Above Left: Snails, Everywhere. All of these white looking stones in this picture are snails. Later, we will learn that this is the snail picking season (for cooking and dinner treats).
Above Right: We're near Castelláccio. This fenced station is in the middle of a mountain valley. Lets just say that this is a listening post.
Notice that the clouds are coming down. We are beginning our final accent. It's about 1800 hours, we have another hour to go. We have a few miles behind us today. We are not on a main road any longer. There are just a couple of places where we will have to push our bikes uphill. Three of four cars will stop to greet us and take pictures, all of the picture takers are wearing military uniforms or partial uniforms. The weather is getting cool and humid enough for us to put on our rain coats.
Above Left: We are steadily climbing up this mountain road. There is another kilometer to where we will cross over the pass to find our place of stay. We a silently praying that we don't have to ride over the pass. Our prayers are answered, we've arrived at our mountain top destination without having to actually cross over the pass. This is the Agriturismo Sant Agata (the mountain's name, which in English is pronounced Saint Agatha - we are not far from the mountain peak or the mountain pass, which we will cross tomorrow morning).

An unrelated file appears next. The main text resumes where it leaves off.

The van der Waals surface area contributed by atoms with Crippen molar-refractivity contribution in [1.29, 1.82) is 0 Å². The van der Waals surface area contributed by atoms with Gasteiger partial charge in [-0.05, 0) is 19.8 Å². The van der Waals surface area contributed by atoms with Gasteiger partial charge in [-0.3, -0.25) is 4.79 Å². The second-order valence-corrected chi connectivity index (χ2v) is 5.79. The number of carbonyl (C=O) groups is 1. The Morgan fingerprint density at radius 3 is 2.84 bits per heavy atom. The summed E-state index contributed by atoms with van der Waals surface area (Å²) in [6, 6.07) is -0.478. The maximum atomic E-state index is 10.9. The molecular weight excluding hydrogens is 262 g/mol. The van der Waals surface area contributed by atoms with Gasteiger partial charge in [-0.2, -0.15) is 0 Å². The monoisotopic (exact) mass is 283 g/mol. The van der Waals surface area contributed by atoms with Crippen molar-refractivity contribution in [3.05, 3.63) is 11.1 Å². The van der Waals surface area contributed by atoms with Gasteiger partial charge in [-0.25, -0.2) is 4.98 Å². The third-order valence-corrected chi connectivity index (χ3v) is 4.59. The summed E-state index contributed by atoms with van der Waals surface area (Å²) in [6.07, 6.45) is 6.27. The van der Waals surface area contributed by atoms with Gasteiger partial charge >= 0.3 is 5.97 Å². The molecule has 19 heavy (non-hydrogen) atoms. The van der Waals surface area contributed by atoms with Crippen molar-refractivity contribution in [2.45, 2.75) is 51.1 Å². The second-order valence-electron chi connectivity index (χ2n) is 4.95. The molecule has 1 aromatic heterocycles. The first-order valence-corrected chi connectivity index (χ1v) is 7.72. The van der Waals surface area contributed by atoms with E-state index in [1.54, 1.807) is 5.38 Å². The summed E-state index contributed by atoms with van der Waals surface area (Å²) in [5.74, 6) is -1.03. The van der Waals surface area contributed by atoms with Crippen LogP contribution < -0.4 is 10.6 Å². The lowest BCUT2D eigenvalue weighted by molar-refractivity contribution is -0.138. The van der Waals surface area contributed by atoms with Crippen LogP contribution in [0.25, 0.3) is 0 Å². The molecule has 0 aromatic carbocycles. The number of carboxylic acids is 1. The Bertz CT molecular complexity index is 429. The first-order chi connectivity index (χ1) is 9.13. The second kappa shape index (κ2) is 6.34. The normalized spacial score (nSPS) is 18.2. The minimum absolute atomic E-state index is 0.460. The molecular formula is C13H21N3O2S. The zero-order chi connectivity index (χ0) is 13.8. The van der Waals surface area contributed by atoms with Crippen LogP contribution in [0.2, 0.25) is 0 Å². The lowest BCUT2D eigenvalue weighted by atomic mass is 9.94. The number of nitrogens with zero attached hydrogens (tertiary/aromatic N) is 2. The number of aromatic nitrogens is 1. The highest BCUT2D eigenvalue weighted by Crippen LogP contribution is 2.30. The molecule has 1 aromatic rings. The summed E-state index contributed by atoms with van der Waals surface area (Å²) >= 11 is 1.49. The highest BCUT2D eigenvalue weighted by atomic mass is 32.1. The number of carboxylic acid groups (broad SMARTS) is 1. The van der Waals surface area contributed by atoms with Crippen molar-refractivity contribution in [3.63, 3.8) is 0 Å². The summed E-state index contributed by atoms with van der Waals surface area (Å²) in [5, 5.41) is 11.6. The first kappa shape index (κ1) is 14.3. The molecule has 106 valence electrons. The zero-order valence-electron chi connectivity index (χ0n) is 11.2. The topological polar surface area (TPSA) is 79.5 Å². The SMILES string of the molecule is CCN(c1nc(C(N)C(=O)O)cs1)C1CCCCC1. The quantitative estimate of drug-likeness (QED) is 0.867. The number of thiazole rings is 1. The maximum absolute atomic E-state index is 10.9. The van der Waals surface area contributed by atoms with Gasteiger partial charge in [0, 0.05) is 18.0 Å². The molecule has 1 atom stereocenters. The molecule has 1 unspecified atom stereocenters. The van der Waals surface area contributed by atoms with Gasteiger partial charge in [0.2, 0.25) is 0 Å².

Above Right: Across the counter from Terry is Maria and Sylvia. They are checking us in. This will be our most homey and personal stay, in lieu of the fact that we know as much Italian as they know English. This is Touring and the sharing of life, at its best! There could be no better ambassador of Sicily or personal experience better than Maria and Sylvia sharing their lives with us.
Above Left: A Double Bed. After we are shown our room, we watch Maria and Sylvia hold hands as they walk up some stairs together. We haven't seen anything like that in a very long time.
Above Right: The main house.
Above Left: Serving number three. Yum! We're eating in a banquet hall that has 1867 carved in a stone support column.
Above Right: How do you say 'sugar'?
Sicily Day 9, Bike Day 7: Piana Degli Albanesi to Monreale
Above Left: The actual pass of Sant Agata. It rained all night but never on us. It rained this morning while we were eating, but not on us. We're inside the cloud here, but it's not raining, of course every thing is wet. We're driving our bikes cautiously with our lights turned on. Luckily, we have the road to ourselves.
Above Right: We've been seeing people in fields, picking up something, for days now. We didn't know what they were doing. Finally, Terry went up to this gentleman and asked. He held his bag open to her, it was full of snails. Other snail pickers are in the background.